Correlation Doesn’t Measure What You Think!

This article originally appears in my risk.net column in February, 2015, which you can find here.

Take a quick look at the two panels of Figure 1 and estimate the correlation for the two funds in both panels. Really, please do it now. What’s your gut feel of the correlation of each set? If you are like virtually everyone I asked, it is quite obvious that the two funds in the left panel are uncorrelated or possibly negatively correlated while those in the right panel are highly correlated with each other. Estimates for the left range from zero to -0.7, and estimates for the right panel are often above 0.7. In reality, though, the funds in the left pane have a return correlation of +0.95 and the correlation for the set on the right is -0.92. That’s right: the funds on the left are positively correlation, and quite highly, while the funds on the right are negatively correlated.

In the left panel, over this simulated three-year time period, Fund 1 shows a 49% total return corresponding to a 14% annualized return. Fund 2 suffers a 29.6% total loss, or an annualized loss of 11%. Now take another look at that left panel and estimate which of these two funds is more volatile. Some people interpret Fund 2 as more volatile because it suffers a loss while Fund 1 has stellar returns, equating “risk” or “loss” with volatility, but most people recognize that Fund 1’s volatility is at least somewhat greater than the volatility of Fund 2. In fact, the volatility of Fund 1 is 2.5 times greater than the volatility of Fund 2.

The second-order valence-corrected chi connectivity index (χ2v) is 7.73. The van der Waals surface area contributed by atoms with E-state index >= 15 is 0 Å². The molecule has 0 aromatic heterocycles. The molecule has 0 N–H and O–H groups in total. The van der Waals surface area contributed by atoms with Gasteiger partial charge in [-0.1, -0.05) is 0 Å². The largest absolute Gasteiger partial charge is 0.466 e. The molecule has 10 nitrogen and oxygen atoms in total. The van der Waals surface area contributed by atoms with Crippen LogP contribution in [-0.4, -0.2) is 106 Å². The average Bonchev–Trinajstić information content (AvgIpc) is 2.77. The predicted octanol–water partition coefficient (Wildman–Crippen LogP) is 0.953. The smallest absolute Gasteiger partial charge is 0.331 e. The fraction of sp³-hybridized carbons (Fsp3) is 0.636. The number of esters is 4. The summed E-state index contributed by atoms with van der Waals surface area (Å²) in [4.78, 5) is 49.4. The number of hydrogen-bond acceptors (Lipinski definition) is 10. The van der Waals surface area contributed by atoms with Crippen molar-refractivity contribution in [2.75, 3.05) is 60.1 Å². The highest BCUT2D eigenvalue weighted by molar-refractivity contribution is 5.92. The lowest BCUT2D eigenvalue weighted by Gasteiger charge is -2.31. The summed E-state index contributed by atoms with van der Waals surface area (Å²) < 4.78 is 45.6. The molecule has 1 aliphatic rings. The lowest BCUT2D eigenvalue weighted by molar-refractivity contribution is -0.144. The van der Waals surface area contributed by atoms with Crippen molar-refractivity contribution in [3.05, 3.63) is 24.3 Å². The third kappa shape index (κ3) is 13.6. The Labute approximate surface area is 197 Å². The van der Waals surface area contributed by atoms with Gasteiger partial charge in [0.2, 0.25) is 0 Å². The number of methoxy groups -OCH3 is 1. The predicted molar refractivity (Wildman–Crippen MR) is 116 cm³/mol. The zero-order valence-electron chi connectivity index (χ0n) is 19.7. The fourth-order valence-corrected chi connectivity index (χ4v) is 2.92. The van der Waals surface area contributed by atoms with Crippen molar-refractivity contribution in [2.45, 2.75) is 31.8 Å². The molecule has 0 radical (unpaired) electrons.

Left Pane: who funds diverging in value. The blue fund's total return is 86% while the red fund's total loss is 22%. Right pane: Two funds both increasing in value.

Figure 1. Left Pane: two funds diverging in value. The blue fund’s total return is 86% while the red fund’s total loss is 22%. Right pane: Two funds both increasing in value.

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